What tax reform means for Montana

Jun 19, 2018 | Communications •

“ I don’t know any hardworking Montanans who would agree that keeping more of their hard-earned money is Armageddon or that job creation is Armageddon or that small businesses succeeding is Armageddon or that a lower utility bill is Armageddon.”

Being the sole representative from Big Sky Country in the People’s House hasn’t slowed down Rep. Greg Gianforte (R-MT) one bit. Since the Tax Cuts & Jobs Act was signed into law six months ago this week, Rep. Gianforte has been meeting with people from all walks of life to learn more about how our pro-family, pro-growth agenda are positively impacting Montanans.

On the House floor, he shares several of these stories. More on that ↓ and be sure to also check out his small business tour in May, as well as his Tax Cuts & Jobs Tour in April.


“It is a pleasure for me to share with this body the benefits Montanans are seeing from tax reform. It has been six months since President Trump signed the Tax Cuts & Jobs Act into law, and we are already seeing the results. The benefits of the tax cuts are not a theory. I see it when I meet with Montanans throughout the state.

“Paychecks are growing. Montana businesses are making investments and creating jobs. In fact, since the Tax Cuts & Jobs Act was signed into law, one million new jobs have been created. The national unemployment rate matches the 49-year low, and Montanans’ unemployment rate has dropped. America’s economic growth is exceeding expectations.

“Hardworking Montanans across the state, whether at the UPS facility in Missoula, at Big Sky Wholesale Seeds in Shelby, or at the Billings Flying Service, have told me their paychecks have grown thanks to the tax reform act. The owner of 11 fast-food restaurants throughout Montana told me in Great Falls that he was giving his employees a raise and increasing starting wages for all new employees.

“A teacher in Billings in a public school there told me her monthly paycheck grew by over $130. Mr. Speaker, certain leaders have described the benefits from tax reform, whether bonuses or larger paychecks, as just crumbs. They call them crumbs. Tell that to the teacher in Billings who will keep nearly $1,600 a year more of her hard-earned money.

“According to a recent survey, small business optimism has reached another record high. That confidence is translating into investments and more jobs. The owner of Westland Seed in Ronan reports he is hiring more people because of tax reform. At a roundtable discussion about agriculture in Bozeman, a local farmer and food processor said tax reform contributed to his decision to double his staff from six to 12 employees.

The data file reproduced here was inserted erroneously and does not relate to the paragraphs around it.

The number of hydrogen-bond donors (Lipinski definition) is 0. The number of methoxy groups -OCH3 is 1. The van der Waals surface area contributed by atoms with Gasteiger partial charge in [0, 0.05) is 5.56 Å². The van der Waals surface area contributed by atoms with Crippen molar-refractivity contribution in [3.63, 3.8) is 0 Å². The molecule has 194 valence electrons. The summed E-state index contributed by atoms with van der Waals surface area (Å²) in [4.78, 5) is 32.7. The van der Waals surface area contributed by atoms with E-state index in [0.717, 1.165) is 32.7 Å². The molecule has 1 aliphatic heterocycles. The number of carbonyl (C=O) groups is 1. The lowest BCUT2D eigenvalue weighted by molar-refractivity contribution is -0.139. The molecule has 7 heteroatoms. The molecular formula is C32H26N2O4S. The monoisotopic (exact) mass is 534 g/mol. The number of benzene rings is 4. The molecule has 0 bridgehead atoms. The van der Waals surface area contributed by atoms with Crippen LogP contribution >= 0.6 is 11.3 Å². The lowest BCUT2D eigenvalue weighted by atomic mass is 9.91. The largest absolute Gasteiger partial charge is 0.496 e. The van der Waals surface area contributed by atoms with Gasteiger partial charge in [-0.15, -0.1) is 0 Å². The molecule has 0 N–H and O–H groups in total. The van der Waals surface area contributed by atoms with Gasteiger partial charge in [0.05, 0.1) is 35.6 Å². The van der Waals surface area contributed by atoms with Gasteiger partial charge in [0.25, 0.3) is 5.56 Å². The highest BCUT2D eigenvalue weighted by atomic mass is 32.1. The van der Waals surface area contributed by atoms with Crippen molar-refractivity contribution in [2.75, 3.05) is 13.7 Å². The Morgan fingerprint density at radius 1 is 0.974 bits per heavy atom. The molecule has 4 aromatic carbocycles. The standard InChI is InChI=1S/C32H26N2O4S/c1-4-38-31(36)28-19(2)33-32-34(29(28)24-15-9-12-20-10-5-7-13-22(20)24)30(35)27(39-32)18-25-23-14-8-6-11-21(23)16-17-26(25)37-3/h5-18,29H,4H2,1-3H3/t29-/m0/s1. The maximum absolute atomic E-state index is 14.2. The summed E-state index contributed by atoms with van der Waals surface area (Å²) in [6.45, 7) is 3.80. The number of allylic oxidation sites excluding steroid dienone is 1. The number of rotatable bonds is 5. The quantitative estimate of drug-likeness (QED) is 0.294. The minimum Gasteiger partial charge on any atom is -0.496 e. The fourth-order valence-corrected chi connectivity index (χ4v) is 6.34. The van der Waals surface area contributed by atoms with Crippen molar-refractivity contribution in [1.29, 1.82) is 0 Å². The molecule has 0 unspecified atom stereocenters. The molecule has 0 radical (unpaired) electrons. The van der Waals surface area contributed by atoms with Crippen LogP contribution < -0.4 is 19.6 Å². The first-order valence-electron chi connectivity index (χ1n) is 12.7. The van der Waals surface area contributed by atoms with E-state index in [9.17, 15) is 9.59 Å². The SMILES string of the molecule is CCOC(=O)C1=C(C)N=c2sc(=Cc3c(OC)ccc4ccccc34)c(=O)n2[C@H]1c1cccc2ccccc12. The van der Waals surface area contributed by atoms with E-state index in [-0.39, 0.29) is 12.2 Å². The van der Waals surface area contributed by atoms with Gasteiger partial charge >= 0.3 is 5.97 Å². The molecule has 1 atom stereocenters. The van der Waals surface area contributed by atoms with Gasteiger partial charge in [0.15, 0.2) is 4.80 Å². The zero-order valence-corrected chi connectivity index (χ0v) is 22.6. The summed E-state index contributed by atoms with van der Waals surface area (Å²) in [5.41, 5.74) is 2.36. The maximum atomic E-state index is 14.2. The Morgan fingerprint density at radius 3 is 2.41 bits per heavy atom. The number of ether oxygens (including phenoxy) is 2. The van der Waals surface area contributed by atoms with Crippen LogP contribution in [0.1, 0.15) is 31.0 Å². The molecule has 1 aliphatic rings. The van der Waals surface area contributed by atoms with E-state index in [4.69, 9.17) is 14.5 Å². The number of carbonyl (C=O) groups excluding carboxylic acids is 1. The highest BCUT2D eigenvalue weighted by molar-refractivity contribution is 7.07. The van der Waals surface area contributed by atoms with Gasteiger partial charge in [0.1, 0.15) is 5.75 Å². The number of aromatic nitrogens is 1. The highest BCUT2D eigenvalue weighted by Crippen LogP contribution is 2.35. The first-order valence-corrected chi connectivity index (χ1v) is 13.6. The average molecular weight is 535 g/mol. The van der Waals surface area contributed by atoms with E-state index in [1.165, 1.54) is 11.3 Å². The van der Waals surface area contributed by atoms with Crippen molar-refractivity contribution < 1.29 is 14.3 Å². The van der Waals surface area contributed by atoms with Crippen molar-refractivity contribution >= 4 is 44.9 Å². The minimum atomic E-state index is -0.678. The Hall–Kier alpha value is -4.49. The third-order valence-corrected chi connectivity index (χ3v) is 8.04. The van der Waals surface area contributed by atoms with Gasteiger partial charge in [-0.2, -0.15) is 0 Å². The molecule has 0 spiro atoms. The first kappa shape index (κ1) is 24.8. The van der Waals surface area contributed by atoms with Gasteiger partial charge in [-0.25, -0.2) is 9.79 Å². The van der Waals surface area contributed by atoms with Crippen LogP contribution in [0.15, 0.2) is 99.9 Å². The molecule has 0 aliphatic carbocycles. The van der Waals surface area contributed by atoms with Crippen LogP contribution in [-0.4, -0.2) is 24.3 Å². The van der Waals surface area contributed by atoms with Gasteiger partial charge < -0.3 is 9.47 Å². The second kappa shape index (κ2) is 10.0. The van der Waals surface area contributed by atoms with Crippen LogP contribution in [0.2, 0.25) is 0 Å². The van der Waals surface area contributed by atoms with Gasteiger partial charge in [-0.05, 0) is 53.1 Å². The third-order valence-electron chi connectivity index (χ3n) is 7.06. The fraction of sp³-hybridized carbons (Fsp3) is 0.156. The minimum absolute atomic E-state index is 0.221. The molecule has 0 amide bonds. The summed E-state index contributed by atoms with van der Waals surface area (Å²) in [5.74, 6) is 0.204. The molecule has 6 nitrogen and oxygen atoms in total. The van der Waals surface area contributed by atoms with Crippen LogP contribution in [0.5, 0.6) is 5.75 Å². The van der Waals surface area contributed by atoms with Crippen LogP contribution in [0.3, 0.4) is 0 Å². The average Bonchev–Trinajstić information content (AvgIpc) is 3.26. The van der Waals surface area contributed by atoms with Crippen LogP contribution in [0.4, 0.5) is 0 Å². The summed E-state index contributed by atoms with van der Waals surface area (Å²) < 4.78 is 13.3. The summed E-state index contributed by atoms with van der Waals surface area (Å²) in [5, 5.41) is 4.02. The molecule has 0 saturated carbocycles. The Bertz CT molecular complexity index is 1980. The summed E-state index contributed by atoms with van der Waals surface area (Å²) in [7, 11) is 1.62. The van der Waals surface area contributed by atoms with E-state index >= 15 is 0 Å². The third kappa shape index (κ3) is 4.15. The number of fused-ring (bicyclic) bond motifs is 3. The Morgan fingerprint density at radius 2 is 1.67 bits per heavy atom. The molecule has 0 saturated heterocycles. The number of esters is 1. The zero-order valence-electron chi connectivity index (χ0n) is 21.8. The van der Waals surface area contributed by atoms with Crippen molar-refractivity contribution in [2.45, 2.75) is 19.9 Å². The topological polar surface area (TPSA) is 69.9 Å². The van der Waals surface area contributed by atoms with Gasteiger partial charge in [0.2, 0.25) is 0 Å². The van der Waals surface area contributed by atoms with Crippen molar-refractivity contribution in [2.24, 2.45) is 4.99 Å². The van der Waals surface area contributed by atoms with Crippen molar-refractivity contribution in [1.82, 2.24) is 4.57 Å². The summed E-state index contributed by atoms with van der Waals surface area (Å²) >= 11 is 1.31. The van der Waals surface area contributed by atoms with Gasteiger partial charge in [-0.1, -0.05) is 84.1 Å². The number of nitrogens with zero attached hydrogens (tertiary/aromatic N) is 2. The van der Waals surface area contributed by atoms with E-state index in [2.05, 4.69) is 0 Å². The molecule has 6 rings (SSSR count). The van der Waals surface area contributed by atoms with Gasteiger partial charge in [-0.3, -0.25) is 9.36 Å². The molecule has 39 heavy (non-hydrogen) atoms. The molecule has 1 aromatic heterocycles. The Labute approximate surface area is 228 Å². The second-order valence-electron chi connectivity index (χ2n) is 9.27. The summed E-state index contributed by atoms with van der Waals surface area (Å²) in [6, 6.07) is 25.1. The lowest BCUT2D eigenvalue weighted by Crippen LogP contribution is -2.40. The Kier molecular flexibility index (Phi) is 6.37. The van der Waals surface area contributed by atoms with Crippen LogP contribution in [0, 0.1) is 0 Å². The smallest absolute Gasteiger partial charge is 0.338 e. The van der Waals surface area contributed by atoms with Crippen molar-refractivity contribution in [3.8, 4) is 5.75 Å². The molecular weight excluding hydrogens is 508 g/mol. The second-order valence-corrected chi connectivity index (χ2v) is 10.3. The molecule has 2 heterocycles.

“Senior officials at the Boeing facility in Helena indicate they will add over 20 new employees this year. Montana small businesses credit tax reform for their decisions to expand. At a roundtable with women small business owners in Bozeman, one entrepreneur said the new tax policies were a big part of her decision to launch two new businesses this year.

“Other Montana businesses are making investments thanks to tax reform. Loenbro, a Great Falls industrial construction and manufacturing firm that employs more than 600, said the tax reform immediately added 15 percent to their bottom line. Tax reform is leading them to increase worker benefits, enhance training programs, and invest in construction equipment that will create more jobs.

“Billings Flying Service credits the full expensing provision for its decision to purchase new equipment. The company is also investing in new research and development for enhanced firefighting equipment. In addition to larger paychecks, increased investment, greater small business confidence, and more good-paying jobs, more than 87 million utility customers are seeing lower energy prices. Utility companies cite tax reform as the reason they are reducing their rates. Montanans are among those benefiting.

“According to recent reports, NorthWestern Energy and Montana-Dakota Utilities have proposed cutting their rates thanks to the new tax law. Mr. Speaker, certain leaders in this Chamber warned that the tax cuts would be Armageddon. I don’t know any hardworking Montanans who would agree that keeping more of their hard-earned money is Armageddon or that job creation is Armageddon or that small businesses succeeding is Armageddon or that a lower utility bill is Armageddon. Tax reform isn’t producing crumbs. Tax reform isn’t leading to Armageddon. Mr. Speaker, tax reform is working in Montana.”